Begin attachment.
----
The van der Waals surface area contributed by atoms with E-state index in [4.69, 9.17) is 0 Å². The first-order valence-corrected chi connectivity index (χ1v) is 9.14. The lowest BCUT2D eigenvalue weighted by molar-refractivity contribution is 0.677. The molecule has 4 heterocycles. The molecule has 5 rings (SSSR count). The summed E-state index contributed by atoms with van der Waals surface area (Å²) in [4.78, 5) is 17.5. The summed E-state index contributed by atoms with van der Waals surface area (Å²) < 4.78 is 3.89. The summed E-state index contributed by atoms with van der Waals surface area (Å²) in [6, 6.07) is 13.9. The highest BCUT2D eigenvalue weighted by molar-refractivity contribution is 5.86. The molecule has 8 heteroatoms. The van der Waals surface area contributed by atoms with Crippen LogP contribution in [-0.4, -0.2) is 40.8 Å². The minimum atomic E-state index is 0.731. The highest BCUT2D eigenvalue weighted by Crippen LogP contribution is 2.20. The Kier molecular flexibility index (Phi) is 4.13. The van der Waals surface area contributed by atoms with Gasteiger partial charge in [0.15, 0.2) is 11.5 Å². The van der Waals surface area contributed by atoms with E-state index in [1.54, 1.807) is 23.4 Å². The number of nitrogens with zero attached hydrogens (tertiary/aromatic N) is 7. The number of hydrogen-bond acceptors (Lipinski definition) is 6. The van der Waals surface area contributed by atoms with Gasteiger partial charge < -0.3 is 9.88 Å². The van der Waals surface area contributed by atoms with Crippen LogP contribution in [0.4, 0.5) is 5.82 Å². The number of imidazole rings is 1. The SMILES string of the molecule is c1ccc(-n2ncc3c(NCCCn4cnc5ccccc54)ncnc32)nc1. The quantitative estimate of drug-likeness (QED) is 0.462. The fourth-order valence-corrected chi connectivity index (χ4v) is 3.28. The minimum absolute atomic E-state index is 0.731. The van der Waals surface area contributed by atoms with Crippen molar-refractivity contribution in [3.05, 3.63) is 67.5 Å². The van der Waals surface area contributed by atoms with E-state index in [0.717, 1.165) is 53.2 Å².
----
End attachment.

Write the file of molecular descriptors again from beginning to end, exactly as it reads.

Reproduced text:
The van der Waals surface area contributed by atoms with E-state index in [4.69, 9.17) is 0 Å². The first-order valence-corrected chi connectivity index (χ1v) is 9.14. The lowest BCUT2D eigenvalue weighted by molar-refractivity contribution is 0.677. The molecule has 4 heterocycles. The molecule has 5 rings (SSSR count). The summed E-state index contributed by atoms with van der Waals surface area (Å²) in [4.78, 5) is 17.5. The summed E-state index contributed by atoms with van der Waals surface area (Å²) < 4.78 is 3.89. The summed E-state index contributed by atoms with van der Waals surface area (Å²) in [6, 6.07) is 13.9. The highest BCUT2D eigenvalue weighted by molar-refractivity contribution is 5.86. The molecule has 8 heteroatoms. The van der Waals surface area contributed by atoms with Crippen LogP contribution in [-0.4, -0.2) is 40.8 Å². The minimum atomic E-state index is 0.731. The highest BCUT2D eigenvalue weighted by Crippen LogP contribution is 2.20. The Kier molecular flexibility index (Phi) is 4.13. The van der Waals surface area contributed by atoms with Gasteiger partial charge in [0.15, 0.2) is 11.5 Å². The van der Waals surface area contributed by atoms with E-state index in [1.54, 1.807) is 23.4 Å². The number of nitrogens with zero attached hydrogens (tertiary/aromatic N) is 7. The number of hydrogen-bond acceptors (Lipinski definition) is 6. The van der Waals surface area contributed by atoms with Gasteiger partial charge < -0.3 is 9.88 Å². The van der Waals surface area contributed by atoms with Crippen LogP contribution in [0.4, 0.5) is 5.82 Å². The number of imidazole rings is 1. The SMILES string of the molecule is c1ccc(-n2ncc3c(NCCCn4cnc5ccccc54)ncnc32)nc1. The quantitative estimate of drug-likeness (QED) is 0.462. The fourth-order valence-corrected chi connectivity index (χ4v) is 3.28. The minimum absolute atomic E-state index is 0.731. The van der Waals surface area contributed by atoms with Crippen molar-refractivity contribution in [3.05, 3.63) is 67.5 Å². The van der Waals surface area contributed by atoms with E-state index in [0.717, 1.165) is 53.2 Å².